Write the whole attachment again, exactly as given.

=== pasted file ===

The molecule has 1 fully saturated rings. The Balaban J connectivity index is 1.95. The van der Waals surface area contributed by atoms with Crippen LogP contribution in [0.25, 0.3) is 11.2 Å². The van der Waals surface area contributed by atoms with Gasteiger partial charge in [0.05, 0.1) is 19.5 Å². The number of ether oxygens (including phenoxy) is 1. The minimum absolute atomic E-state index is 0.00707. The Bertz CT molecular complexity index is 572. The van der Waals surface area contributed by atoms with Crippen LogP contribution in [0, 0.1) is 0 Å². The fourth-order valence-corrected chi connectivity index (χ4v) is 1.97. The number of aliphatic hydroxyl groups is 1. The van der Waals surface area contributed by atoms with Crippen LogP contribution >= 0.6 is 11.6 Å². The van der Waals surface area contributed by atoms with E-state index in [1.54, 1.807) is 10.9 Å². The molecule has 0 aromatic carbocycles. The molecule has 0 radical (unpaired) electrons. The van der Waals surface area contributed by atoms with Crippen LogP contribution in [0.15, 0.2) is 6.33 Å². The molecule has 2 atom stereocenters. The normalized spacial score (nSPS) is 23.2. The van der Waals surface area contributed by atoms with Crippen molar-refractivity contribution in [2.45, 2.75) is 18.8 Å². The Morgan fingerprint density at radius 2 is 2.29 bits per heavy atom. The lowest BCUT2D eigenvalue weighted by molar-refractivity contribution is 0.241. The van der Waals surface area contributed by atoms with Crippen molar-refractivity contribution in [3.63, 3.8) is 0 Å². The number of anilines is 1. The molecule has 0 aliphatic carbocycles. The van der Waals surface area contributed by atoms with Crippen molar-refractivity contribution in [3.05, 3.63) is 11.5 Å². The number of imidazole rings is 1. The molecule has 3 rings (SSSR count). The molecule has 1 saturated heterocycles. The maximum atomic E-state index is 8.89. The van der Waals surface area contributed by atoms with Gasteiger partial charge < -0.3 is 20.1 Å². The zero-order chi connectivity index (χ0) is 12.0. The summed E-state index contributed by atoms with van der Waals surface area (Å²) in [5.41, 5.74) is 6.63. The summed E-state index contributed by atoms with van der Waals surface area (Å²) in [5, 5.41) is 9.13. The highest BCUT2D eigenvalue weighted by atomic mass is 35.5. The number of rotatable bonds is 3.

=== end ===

The molecule has 1 fully saturated rings. The Balaban J connectivity index is 1.95. The van der Waals surface area contributed by atoms with Crippen LogP contribution in [0.25, 0.3) is 11.2 Å². The van der Waals surface area contributed by atoms with Gasteiger partial charge in [0.05, 0.1) is 19.5 Å². The number of ether oxygens (including phenoxy) is 1. The minimum absolute atomic E-state index is 0.00707. The Bertz CT molecular complexity index is 572. The van der Waals surface area contributed by atoms with Crippen LogP contribution in [0, 0.1) is 0 Å². The fourth-order valence-corrected chi connectivity index (χ4v) is 1.97. The number of aliphatic hydroxyl groups is 1. The van der Waals surface area contributed by atoms with Crippen LogP contribution >= 0.6 is 11.6 Å². The van der Waals surface area contributed by atoms with E-state index in [1.54, 1.807) is 10.9 Å². The molecule has 0 aromatic carbocycles. The molecule has 0 radical (unpaired) electrons. The van der Waals surface area contributed by atoms with Crippen LogP contribution in [0.15, 0.2) is 6.33 Å². The molecule has 2 atom stereocenters. The normalized spacial score (nSPS) is 23.2. The van der Waals surface area contributed by atoms with Crippen molar-refractivity contribution in [2.45, 2.75) is 18.8 Å². The Morgan fingerprint density at radius 2 is 2.29 bits per heavy atom. The lowest BCUT2D eigenvalue weighted by molar-refractivity contribution is 0.241. The van der Waals surface area contributed by atoms with Crippen molar-refractivity contribution in [3.63, 3.8) is 0 Å². The number of anilines is 1. The molecule has 0 aliphatic carbocycles. The van der Waals surface area contributed by atoms with Crippen molar-refractivity contribution in [3.05, 3.63) is 11.5 Å². The number of imidazole rings is 1. The molecule has 3 rings (SSSR count). The molecule has 1 saturated heterocycles. The maximum atomic E-state index is 8.89. The van der Waals surface area contributed by atoms with Gasteiger partial charge < -0.3 is 20.1 Å². The zero-order chi connectivity index (χ0) is 12.0. The summed E-state index contributed by atoms with van der Waals surface area (Å²) in [5.41, 5.74) is 6.63. The summed E-state index contributed by atoms with van der Waals surface area (Å²) in [5, 5.41) is 9.13. The highest BCUT2D eigenvalue weighted by atomic mass is 35.5. The number of rotatable bonds is 3.